Los Lobos's Kiko Makes Its 180g Vinyl Debut

Editor’s note: This review originally appeared in Volume 3, #1, issue 11, Spring 1997 of The Tracking Angle, the print magazine I edited and co-owned with my publisher/partner Nick Despotopoulos. It was part of a Los Lobos album survey “Los Lobos on Record,” which analogplanet.com will soon publish. The appraisal of Mobile Fidelity’s new 180g vinyl reissue obviously is new.

Nothing Los Lobos recorded previous to 1992’s Kiko could have prepared anyone for this piece of sustained, surreal brilliance. Dreamlike sonic vistas, ominous lyrical horizons, mysterious musical crevices, and spring-like rhythmic compressions and extensions combine to create a dayglo, funhouse-like environment filled with familiar, but oddly drawn musical elements.

The chill inducing title tune, with its creepy, slinky rhythm, its haunted saxophones, its "lavender moon" and "big black cat," is a self-contained macabre vision more powerful than any MTV video. And yet, beneath the daring musical invention is a familiar bedrock of musical Americana. There's swing jazz, blues, rock and all of the other roots- including the group's ethnic ones, but they've been strangely, and wonderfully twisted.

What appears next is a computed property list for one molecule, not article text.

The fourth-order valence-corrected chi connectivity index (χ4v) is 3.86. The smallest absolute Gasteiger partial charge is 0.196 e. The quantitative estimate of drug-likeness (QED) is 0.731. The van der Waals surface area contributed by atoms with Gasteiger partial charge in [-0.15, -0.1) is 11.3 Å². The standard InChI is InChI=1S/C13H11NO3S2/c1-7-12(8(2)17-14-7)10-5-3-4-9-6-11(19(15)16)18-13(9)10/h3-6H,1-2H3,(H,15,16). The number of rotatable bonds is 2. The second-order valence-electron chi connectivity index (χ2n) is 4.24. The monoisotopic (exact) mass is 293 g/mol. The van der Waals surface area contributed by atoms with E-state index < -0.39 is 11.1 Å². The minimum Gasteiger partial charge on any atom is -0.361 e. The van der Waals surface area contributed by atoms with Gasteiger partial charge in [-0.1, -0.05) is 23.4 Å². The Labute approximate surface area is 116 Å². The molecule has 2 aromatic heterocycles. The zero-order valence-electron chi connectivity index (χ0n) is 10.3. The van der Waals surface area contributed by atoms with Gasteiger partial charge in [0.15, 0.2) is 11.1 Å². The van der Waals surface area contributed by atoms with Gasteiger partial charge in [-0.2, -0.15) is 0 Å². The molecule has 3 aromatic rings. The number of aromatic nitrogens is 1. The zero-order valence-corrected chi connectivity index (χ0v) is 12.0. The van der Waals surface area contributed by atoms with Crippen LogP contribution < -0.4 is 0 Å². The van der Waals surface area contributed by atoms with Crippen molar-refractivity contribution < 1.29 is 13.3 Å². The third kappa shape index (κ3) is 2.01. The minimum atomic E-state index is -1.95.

The group takes on very serious subject matter but manages to do so without preaching.

If you hear The Band poking around the musical corner it is not a coincidence. Hidalgo and Perez traveled to Woodstock to help the group write songs before starting on this album. "Two Janes" sounds oddly familiar- like The Band's cover of "The Long Black Veil." If any Band album sows the seeds of Kiko it's Stagefright, which contains the mystical "Daniel and The Sacred Harp"—one of the group's more magical songs. But the influences range far and wide—intentional or otherwise, which is part of the album's fascination. Listen to "Just A Man" and you'll hear the Robin Trower edition of Procol Harum.

The Hidalgo/Perez team comes up with its most affecting, tender yet tough batch of tuneful songs like "Short Side of Nothing," and Cesar Rosas turns up the heat with the gritty "That Train Don't Stop Here Anymore," and the hard scrapple "Wicked Rain."